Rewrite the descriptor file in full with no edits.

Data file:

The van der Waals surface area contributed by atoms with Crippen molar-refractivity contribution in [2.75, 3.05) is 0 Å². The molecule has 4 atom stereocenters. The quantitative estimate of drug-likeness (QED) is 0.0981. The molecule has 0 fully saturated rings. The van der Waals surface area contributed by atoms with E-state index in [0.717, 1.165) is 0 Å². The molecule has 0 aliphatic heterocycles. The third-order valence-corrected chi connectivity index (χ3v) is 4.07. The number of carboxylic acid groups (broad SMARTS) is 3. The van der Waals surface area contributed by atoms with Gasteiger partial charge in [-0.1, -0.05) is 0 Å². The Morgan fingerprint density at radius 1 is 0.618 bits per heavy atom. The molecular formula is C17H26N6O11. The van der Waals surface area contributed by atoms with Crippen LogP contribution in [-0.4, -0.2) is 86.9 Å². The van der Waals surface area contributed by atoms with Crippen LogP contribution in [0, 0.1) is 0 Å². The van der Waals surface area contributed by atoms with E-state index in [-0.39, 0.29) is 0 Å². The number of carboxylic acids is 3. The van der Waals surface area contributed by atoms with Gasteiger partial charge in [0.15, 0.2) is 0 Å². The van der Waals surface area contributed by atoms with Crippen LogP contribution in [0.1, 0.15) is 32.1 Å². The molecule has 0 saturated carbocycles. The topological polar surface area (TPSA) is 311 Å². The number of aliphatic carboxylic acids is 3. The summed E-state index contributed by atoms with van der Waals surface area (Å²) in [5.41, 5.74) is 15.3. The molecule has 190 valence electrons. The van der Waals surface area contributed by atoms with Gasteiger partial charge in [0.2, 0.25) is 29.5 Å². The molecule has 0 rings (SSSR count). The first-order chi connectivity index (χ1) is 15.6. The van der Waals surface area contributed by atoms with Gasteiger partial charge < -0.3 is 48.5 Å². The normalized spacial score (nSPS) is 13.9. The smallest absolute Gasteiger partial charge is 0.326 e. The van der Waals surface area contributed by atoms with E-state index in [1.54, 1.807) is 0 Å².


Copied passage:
The van der Waals surface area contributed by atoms with Crippen molar-refractivity contribution in [2.75, 3.05) is 0 Å². The molecule has 4 atom stereocenters. The quantitative estimate of drug-likeness (QED) is 0.0981. The molecule has 0 fully saturated rings. The van der Waals surface area contributed by atoms with E-state index in [0.717, 1.165) is 0 Å². The molecule has 0 aliphatic heterocycles. The third-order valence-corrected chi connectivity index (χ3v) is 4.07. The number of carboxylic acid groups (broad SMARTS) is 3. The van der Waals surface area contributed by atoms with Gasteiger partial charge in [-0.1, -0.05) is 0 Å². The Morgan fingerprint density at radius 1 is 0.618 bits per heavy atom. The molecular formula is C17H26N6O11. The van der Waals surface area contributed by atoms with Crippen LogP contribution in [-0.4, -0.2) is 86.9 Å². The van der Waals surface area contributed by atoms with Crippen LogP contribution in [0, 0.1) is 0 Å². The van der Waals surface area contributed by atoms with E-state index in [-0.39, 0.29) is 0 Å². The number of carboxylic acids is 3. The van der Waals surface area contributed by atoms with Gasteiger partial charge in [0.15, 0.2) is 0 Å². The van der Waals surface area contributed by atoms with Crippen LogP contribution in [0.1, 0.15) is 32.1 Å². The molecule has 0 saturated carbocycles. The topological polar surface area (TPSA) is 311 Å². The number of aliphatic carboxylic acids is 3. The summed E-state index contributed by atoms with van der Waals surface area (Å²) in [5.41, 5.74) is 15.3. The molecule has 190 valence electrons. The van der Waals surface area contributed by atoms with Gasteiger partial charge in [0.2, 0.25) is 29.5 Å². The molecule has 0 rings (SSSR count). The first-order chi connectivity index (χ1) is 15.6. The van der Waals surface area contributed by atoms with Gasteiger partial charge < -0.3 is 48.5 Å². The normalized spacial score (nSPS) is 13.9. The smallest absolute Gasteiger partial charge is 0.326 e. The van der Waals surface area contributed by atoms with E-state index in [1.54, 1.807) is 0 Å².